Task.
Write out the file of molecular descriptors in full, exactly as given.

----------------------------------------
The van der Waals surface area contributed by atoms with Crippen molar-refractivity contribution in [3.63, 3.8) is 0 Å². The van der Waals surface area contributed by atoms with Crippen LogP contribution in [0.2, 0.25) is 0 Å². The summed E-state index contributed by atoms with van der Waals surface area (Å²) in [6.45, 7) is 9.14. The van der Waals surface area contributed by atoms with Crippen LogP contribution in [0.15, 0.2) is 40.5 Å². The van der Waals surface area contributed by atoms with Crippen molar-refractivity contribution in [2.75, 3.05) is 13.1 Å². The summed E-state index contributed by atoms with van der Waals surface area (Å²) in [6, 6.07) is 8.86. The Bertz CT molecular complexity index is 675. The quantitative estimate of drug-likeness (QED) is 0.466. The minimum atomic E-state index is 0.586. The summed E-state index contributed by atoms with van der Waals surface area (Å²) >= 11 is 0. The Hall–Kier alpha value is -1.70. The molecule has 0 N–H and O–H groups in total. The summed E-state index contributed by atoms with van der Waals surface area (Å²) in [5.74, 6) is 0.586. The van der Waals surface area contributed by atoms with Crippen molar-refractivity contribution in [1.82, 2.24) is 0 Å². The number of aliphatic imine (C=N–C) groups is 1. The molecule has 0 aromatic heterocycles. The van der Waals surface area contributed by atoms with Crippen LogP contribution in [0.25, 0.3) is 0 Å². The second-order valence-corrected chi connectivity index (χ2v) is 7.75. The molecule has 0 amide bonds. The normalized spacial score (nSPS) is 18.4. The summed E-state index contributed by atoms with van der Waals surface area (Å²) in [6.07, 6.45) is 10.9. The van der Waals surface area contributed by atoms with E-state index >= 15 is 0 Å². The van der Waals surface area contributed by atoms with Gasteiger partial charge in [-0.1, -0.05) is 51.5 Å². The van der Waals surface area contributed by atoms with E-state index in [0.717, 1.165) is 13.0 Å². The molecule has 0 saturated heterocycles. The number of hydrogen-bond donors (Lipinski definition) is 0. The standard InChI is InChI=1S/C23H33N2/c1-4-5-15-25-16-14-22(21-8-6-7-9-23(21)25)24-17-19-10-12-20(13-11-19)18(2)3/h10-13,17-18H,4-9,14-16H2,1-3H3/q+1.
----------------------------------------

The van der Waals surface area contributed by atoms with Crippen molar-refractivity contribution in [3.63, 3.8) is 0 Å². The van der Waals surface area contributed by atoms with Crippen LogP contribution in [0.2, 0.25) is 0 Å². The summed E-state index contributed by atoms with van der Waals surface area (Å²) in [6.45, 7) is 9.14. The van der Waals surface area contributed by atoms with Crippen LogP contribution in [0.15, 0.2) is 40.5 Å². The van der Waals surface area contributed by atoms with Crippen molar-refractivity contribution in [2.75, 3.05) is 13.1 Å². The summed E-state index contributed by atoms with van der Waals surface area (Å²) in [6, 6.07) is 8.86. The Bertz CT molecular complexity index is 675. The quantitative estimate of drug-likeness (QED) is 0.466. The minimum atomic E-state index is 0.586. The summed E-state index contributed by atoms with van der Waals surface area (Å²) >= 11 is 0. The Hall–Kier alpha value is -1.70. The molecule has 0 N–H and O–H groups in total. The summed E-state index contributed by atoms with van der Waals surface area (Å²) in [5.74, 6) is 0.586. The van der Waals surface area contributed by atoms with Crippen molar-refractivity contribution in [1.82, 2.24) is 0 Å². The number of aliphatic imine (C=N–C) groups is 1. The molecule has 0 aromatic heterocycles. The van der Waals surface area contributed by atoms with Crippen LogP contribution in [0.25, 0.3) is 0 Å². The second-order valence-corrected chi connectivity index (χ2v) is 7.75. The molecule has 0 amide bonds. The normalized spacial score (nSPS) is 18.4. The summed E-state index contributed by atoms with van der Waals surface area (Å²) in [6.07, 6.45) is 10.9. The van der Waals surface area contributed by atoms with E-state index >= 15 is 0 Å². The van der Waals surface area contributed by atoms with Gasteiger partial charge in [-0.1, -0.05) is 51.5 Å². The van der Waals surface area contributed by atoms with E-state index in [0.717, 1.165) is 13.0 Å². The molecule has 0 saturated heterocycles. The number of hydrogen-bond donors (Lipinski definition) is 0. The standard InChI is InChI=1S/C23H33N2/c1-4-5-15-25-16-14-22(21-8-6-7-9-23(21)25)24-17-19-10-12-20(13-11-19)18(2)3/h10-13,17-18H,4-9,14-16H2,1-3H3/q+1.